Brad, I attended your program in Tulsa last June. I had a question of where is it documented that buildings used by active duty military personnel do not have to be ADA compliant? I need to quote chapter and verse to convince the State of Arkansas that it is not required to build ramps into buildings that only active personnel will use. Thank you for your help.

— Mark E.

ANSWER: There are several issues at play here.

1st.  If it is a DOD building on a military base the State of AR should have no role to play in this issue.  DOD buildings on military bases are not subject to state or local requirements.

2nd. Federal government buildings by definition do not have to comply with the ADA.  They are required to comply with the Architectural Barriers Act and the associated Section 504 regulations as adopted by the DOD.  The DOD has adopted the 2004 ADAABA Accessibility Guidelines as their standards to be followed.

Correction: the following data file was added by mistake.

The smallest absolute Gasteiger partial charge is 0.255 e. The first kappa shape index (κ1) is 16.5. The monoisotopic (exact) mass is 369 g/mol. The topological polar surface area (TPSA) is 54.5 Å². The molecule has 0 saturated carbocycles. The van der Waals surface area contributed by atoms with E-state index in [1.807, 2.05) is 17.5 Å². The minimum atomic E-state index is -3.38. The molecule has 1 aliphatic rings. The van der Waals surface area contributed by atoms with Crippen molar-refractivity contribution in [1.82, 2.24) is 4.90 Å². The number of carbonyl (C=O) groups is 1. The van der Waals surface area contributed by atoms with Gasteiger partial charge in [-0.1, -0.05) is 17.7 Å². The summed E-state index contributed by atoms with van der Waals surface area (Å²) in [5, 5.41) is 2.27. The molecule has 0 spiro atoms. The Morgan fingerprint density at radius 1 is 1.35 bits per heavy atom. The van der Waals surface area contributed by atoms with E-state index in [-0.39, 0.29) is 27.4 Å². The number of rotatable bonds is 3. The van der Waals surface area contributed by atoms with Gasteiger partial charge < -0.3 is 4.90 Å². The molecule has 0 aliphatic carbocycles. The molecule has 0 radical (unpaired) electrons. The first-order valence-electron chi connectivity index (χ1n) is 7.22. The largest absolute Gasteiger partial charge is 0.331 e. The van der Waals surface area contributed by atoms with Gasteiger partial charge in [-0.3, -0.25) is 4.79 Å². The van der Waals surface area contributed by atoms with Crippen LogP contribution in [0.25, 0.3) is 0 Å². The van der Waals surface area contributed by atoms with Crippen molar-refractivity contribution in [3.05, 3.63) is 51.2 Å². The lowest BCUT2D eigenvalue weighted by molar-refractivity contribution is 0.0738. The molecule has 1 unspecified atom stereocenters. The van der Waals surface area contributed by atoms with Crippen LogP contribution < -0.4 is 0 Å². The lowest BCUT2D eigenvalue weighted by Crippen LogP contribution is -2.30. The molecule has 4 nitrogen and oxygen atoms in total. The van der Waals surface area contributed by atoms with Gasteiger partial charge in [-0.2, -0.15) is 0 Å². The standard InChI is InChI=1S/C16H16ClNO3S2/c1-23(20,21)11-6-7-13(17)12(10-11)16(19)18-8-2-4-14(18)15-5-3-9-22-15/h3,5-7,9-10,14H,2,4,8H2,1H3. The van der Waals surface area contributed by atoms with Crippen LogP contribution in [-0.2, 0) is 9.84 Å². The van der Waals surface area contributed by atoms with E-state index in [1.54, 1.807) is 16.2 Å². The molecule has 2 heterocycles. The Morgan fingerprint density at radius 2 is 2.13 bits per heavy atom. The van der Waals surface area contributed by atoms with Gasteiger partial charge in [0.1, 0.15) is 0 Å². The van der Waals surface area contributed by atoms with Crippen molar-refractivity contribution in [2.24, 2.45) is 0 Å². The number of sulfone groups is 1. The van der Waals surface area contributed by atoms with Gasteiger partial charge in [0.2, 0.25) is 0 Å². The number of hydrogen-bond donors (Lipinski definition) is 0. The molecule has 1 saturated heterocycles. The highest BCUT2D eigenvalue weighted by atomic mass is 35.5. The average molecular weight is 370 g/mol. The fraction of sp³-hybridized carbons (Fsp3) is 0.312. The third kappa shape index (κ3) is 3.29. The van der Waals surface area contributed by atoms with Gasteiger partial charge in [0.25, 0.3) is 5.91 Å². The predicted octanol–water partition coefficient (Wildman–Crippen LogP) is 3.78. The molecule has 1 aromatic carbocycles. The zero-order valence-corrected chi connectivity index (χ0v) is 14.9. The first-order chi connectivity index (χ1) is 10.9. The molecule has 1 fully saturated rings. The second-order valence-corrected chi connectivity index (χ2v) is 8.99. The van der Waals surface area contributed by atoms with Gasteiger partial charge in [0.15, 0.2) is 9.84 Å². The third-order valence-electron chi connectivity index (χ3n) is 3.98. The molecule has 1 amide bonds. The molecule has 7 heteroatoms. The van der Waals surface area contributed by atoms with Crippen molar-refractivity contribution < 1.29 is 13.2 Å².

3rd.  There is no exemption that buildings used by active duty military personal do not have to comply with the Architectural Barriers Act therefore you will not find any such exemption in the ABA or Standards.  There is an opinion letter issued by, we believe, the Secretary of Defense stating that buildings ONLY accessed by active duty military do not have to be compliant with the Architectural Barriers Act.  We do not believe that there is authority to grant this exemption under the law based upon conversations with the United States Access Board.  As we are not attorneys and cannot give legal advice we would suggest that you contact the USAB to get their opinion on this legal interpretation.

It is our opinion that there is no exemption and the building in question should be compliant with the applicable accessibility law and Standards.

Thank you!

– Brad

Brad Gaskins